Recommended Reading Rich Dad Poor Dad

First of all, sorry about not writing anything last week. I was still working on finishing off our new home office, and it took a little longer than expected. My son has had a cold for the last two weeks, so we have not been getting very much sleep.

First book I would recommend anyone to read is

Robert T. Kiyosaki’s Rich Dad Poor Dad.

First time I read this book, I recognised my father in both the Rich Dad aspect, and the Poor Dad aspect of the book.

While my dad has Rich Dads aspect to how you spend money, he also had Poor Dads aspect on how to earn the money.

The short of it is basically that the way that most of us are brought up (Poor Dad) is to value education, and to strive for a good education, in order to get a good job, as with a good job normally follows a good income. Promotions are good, as they increase the income. The only problem with Poor Dad is that with the increased income, all the expenses also increase, and as long as the expenses increase at the same rate or faster than the incomes, you will stay poor, or get poorer.

The aim on the Rich Dads side is instead the following:
1. Don’t work for money.
2. Get financialy literate.
3. Mind your own business (i.e. run your own company).
4. Taxes and corporations.
5. Rich people invent money.
6. Work to Learn – Don’t work for money.

So, what can you learn from the book?

First and most important thing you learn is about emotions (fear and greed), and using intelligence when it comes to money, rather than emotions.

Second thing you learn is about assets and liabilities, and the difference between them. Crucial if you want to ever get Rich.

Financial literacy, and cash flow. This part is very much about why most of us, eventhough our incomes go up don’t get a better life.

I highly recommend this book as a book to start with on your way to financial freedom.

I will try to advice on more books in the near future.

“Fredrik Sohlberg is a participant in the Amazon Europe S.à.r.l. Associates Programme, an affiliate advertising programme designed to provide a means for sites to earn advertising fees by advertising and linking to amazon.co.uk/Javari.co.uk.”

Balance your books (or Earnings & Spending)

First of all, before you can become financially independent, you need to learn some very simple things about economy (most people find it rather boring anyway).

  • Add up all your income (salary, interest, etc). This is your plus.
  • Add up all your costs (rent, or mortgage, car, food, insurance, credit cards, etc). This is your minus.

So, in order for you to become rich, all you need is that your plus, is more than your minus. For all the money you don’t spend, you can generate additional income (interest, increase in value etc).

What if your minuses are larger than your plusses (a very possible scenario in todays recession)?

  • All your activities with regards to money need to be done in order to reduce the spending, and to increase the income.
  • First of all you would want to reduce your debts (credit cards, personal loans, mortage). Pay of the ones with highest interest rates first.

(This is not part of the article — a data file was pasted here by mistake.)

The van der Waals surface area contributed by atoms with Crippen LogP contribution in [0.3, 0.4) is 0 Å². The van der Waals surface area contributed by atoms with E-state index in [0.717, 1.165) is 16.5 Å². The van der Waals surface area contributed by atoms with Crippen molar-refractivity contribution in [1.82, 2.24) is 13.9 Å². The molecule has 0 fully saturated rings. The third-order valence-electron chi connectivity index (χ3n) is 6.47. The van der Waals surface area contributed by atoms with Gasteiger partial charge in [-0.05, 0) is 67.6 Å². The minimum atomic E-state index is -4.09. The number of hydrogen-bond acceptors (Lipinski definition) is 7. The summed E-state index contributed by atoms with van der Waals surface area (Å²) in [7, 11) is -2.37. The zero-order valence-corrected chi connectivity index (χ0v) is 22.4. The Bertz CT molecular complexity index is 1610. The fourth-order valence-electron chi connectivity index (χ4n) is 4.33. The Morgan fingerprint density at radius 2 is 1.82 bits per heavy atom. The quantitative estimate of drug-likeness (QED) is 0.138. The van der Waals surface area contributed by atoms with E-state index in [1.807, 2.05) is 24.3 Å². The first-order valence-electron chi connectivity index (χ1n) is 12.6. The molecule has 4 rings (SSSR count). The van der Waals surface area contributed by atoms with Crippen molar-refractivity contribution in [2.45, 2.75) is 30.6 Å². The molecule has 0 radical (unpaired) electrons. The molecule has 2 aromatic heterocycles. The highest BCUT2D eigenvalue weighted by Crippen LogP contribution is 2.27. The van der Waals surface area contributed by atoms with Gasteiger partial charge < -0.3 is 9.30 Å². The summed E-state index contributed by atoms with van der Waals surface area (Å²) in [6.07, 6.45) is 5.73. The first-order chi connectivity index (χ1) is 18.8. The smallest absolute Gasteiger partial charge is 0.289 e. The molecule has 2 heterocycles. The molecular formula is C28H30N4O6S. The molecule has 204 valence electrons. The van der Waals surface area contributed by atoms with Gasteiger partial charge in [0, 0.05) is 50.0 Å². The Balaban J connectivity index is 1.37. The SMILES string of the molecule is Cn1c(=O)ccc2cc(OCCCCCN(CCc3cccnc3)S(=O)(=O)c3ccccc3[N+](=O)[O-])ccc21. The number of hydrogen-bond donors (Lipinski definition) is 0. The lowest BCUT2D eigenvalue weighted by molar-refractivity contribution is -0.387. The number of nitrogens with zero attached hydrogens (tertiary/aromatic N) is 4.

• Second of all you would want to reduce the regular spendings (e.g. You pay for cable TV every month, or you subscribe to your favourite magazine, or you are member of the local gym). All these things cost money, and because you will be working on sorting out more income in your spare time, you will not have enough time to enjoy them (not at this moment at least, so get rid of as many as you possibly can; ohh that reminds me to cancel our subscription to Heat Magazine).
  • Third, by reducing the number of times you eat out, or eat take away food each month.
  • Fourth, by buying less ready made food, and checking out alternative places to do your food shopping, you might save a bundle. Some of the low-cost places can be okay, as they normally keep the prices down by selling a limited number of brands, thus improving their barganing power with those suppliers.  You can also grow your own veg if you are that inclined, but in general the savings are not that great compared to the amount of work you need to put in. (I do it for the pleasure of eating what I myself have grown).
  • Fifth, getting a cheaper and more economical car, or getting rid of your car altogether (very difficult for most people, and I am no shining light here as we have 2 cars). We do however drive fairly echonomical cars.
  • Sixth, sell all your old stuff that you don’t need on your favourite auction site (e-bay), or at your local car-boot sale. You will be surprised as to what people are willing to buy.
  • Seven, if you still have problems getting that extra money to balance your books, and to keep you in the black each month.  Get another job, maybe for the weekend, or every other weekend.
  • Eight, seriously re-consider your holiday plans.

The more you manage to reduce your spending, the faster you will be able to accumulate wealth. If living like a church mouse is not your idea of fun, reward yourself once in a while for saving well, but don’t over do it. Find as many free things you can do as rewards to you and your family, and use a free weekends to enojoy them.

Once your money starts growing (unfortunately it will take around 7-8 years at good returns before you start seeing the big effect of compounding), having the money grow even faster will be exciting.

I will be back with more ideas on how to balance your books. Until then.

/Fredrik